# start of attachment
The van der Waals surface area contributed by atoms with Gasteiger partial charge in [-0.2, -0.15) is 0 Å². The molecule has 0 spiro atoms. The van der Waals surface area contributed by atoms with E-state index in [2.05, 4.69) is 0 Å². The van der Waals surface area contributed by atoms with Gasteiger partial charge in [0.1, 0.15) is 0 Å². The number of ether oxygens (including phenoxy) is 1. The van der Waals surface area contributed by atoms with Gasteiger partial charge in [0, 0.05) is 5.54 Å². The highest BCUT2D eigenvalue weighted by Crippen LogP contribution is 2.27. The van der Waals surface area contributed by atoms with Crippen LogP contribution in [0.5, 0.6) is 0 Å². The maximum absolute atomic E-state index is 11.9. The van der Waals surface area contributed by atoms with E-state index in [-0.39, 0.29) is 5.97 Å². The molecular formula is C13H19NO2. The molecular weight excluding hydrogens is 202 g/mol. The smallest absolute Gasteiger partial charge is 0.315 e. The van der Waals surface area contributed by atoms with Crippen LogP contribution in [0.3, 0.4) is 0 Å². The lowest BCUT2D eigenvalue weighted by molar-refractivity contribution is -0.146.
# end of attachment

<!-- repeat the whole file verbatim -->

The van der Waals surface area contributed by atoms with Gasteiger partial charge in [-0.2, -0.15) is 0 Å². The molecule has 0 spiro atoms. The van der Waals surface area contributed by atoms with E-state index in [2.05, 4.69) is 0 Å². The van der Waals surface area contributed by atoms with Gasteiger partial charge in [0.1, 0.15) is 0 Å². The number of ether oxygens (including phenoxy) is 1. The van der Waals surface area contributed by atoms with Gasteiger partial charge in [0, 0.05) is 5.54 Å². The highest BCUT2D eigenvalue weighted by Crippen LogP contribution is 2.27. The van der Waals surface area contributed by atoms with Crippen LogP contribution in [0.5, 0.6) is 0 Å². The maximum absolute atomic E-state index is 11.9. The van der Waals surface area contributed by atoms with E-state index in [-0.39, 0.29) is 5.97 Å². The molecular formula is C13H19NO2. The molecular weight excluding hydrogens is 202 g/mol. The smallest absolute Gasteiger partial charge is 0.315 e. The van der Waals surface area contributed by atoms with Crippen LogP contribution in [0.3, 0.4) is 0 Å². The lowest BCUT2D eigenvalue weighted by molar-refractivity contribution is -0.146.